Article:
This piece originally appeared as a Forbes post.
It is now common to tout the importance of collecting zero-party data. This information, which consumers knowingly and proactively provide brands in exchange for value, powers privacy-safe marketing strategies and is generally more accurate than probabilistic, often cobbled-together third-party datasets.
But how do brands and retailers that have acquired this much-vaunted asset maximize its value? How can organizations transform zero-party data into stronger customer engagement and customer acquisition?
Brands and retailers can maximize the value of zero-party data by crafting creative loyalty programs that boost retention and engagement, offering exclusive deals that accelerate the velocity of key products, and leveraging customer intelligence to expand the brand’s reach to new audiences.
Craft Creative Loyalty Programs
When customers provide zero-party data, they are offering brands and retailers personal information in exchange for some type of value. So, the most creative and targeted uses of zero-party data are those that offer value based on the specific information customers provide. And loyalty programs provide a natural opportunity for brands and retailers to do just that.
For example, let’s say an athletic apparel retailer surveys customers about what sports they play or what kind of fitness activities they participate in. The retailer can then send not just promotions for attire related to that sport but sport-specific content. The retailer might even partner with local events providers who organize, say, intramural sports leagues to alert the customer to opportunities to get more involved in their interests—and, of course, wear the attire of their favorite fitness retailer.
These are creative uses of granular customer data that show the customer that the retailer cares about their experience. It also helps the retailer create a community of avid fans among its customers.
Of course, the retailer can use the data for other targeted marketing campaigns, like personalized ads and product recommendations. For example, the retailer might send an email to a tennis fan advertising tennis shoes during the French Open or Wimbledon.
Offer Exclusive Deals
Another use case for zero-party data is targeted deals. Brands and retailers are accustomed to using basic facts about consumers such as their gender or zip code to target ads and promotions. But historically, these targeted promotions have often been based on aggregated third-party data sold by brokers that were often inaccurate or traded without consumer consent.
Zero-party data heralds the opportunity to provide consumers with richer promotions based on information they have willingly provided. The highly consensual, proactive nature of zero-party data means consumers will understand exactly how and why they are getting a targeted promotion, eliminating the potential creepiness factor. Plus, kicking off the personalization process with a conversation means organizations can source more granular and accurate data than that gleaned from covert or third-party observations.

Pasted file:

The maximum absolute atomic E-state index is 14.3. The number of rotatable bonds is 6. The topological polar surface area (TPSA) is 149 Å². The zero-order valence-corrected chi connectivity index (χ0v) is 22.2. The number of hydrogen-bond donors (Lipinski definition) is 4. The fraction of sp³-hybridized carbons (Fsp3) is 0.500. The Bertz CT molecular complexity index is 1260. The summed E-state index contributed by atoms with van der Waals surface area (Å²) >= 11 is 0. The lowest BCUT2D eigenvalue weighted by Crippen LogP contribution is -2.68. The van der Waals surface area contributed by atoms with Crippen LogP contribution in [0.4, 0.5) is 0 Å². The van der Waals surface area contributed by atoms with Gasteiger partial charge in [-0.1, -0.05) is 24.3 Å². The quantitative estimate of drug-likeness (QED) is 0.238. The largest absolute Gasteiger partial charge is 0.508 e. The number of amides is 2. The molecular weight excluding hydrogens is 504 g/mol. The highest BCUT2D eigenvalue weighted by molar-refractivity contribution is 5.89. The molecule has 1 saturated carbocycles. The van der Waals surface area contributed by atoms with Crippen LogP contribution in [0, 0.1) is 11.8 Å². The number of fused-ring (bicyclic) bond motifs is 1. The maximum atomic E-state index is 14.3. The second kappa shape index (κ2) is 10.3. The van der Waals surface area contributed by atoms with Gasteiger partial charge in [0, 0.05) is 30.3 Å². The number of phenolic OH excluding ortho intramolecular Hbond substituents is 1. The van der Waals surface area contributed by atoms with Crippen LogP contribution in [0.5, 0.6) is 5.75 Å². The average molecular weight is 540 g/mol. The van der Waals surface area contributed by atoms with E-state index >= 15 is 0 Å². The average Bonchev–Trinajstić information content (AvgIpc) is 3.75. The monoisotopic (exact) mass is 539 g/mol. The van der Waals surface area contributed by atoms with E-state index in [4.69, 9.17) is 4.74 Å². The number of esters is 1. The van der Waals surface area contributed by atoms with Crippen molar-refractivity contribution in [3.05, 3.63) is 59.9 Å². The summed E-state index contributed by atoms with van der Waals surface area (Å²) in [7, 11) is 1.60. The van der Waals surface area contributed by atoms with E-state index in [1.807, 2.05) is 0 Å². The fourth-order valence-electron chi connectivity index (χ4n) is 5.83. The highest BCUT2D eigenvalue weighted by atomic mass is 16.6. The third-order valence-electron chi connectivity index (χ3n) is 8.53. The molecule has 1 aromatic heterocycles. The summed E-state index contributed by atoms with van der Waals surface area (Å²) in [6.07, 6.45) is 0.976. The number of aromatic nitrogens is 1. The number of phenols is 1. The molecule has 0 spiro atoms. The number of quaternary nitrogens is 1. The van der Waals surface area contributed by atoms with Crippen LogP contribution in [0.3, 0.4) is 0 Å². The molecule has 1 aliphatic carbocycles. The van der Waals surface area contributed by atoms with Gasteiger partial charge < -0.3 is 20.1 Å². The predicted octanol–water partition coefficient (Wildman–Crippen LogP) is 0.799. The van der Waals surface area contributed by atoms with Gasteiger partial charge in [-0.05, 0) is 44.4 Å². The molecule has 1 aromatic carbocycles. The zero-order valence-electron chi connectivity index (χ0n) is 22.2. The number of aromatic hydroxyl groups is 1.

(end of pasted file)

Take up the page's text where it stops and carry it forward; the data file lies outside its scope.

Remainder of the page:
For example, for Memorial Day or Independence Day, an outdoor gear brand might want to honor the subset of its customers who are veterans or active military members. Bass Pro Shops has done just that, offering a 5% discount every day on thousands of items for service members. The retailer can ask customers for their information and use software to verify their service. Once verified, those customers can receive targeted promotions, which they will likely appreciate far more than obscure third-party data-driven targeting, as they will know the brand asked for their service status and went out of its way to honor them.
Expand Your Reach to New Audiences
In addition to enriching relationships with current customers, brands and retailers can use zero-party data as an opportunity to acquire new ones. One way to do this is through look-alike targeting. By amassing an inventory of rich, consensual zero-party data, organizations can better understand who their customers are as well as what types of customers like which sorts of messages and products. They can then use that information to court new customers on third-party platforms and publishers.
Another way to use zero-party data to fuel customer acquisition is through retargeting. For example, many brands might get site visitors to provide data in an interactive in-ad survey but fail to get them to make a purchase on their first visit. No matter. With zero-party data, the brand is equipped to go back to that customer, whether on a new visit to the site, via email or on other platforms, offering a product or experience based on their interests and who they are.
The main imperative for brands hoping to maximize the value of zero-party data is to get creative with the information customers provide. Customers are complex individuals with rich, varied stories. Finding the place where you can start a dialogue with them, just like a great salesperson would in a store, is a step toward providing the customer with what they want from your organization.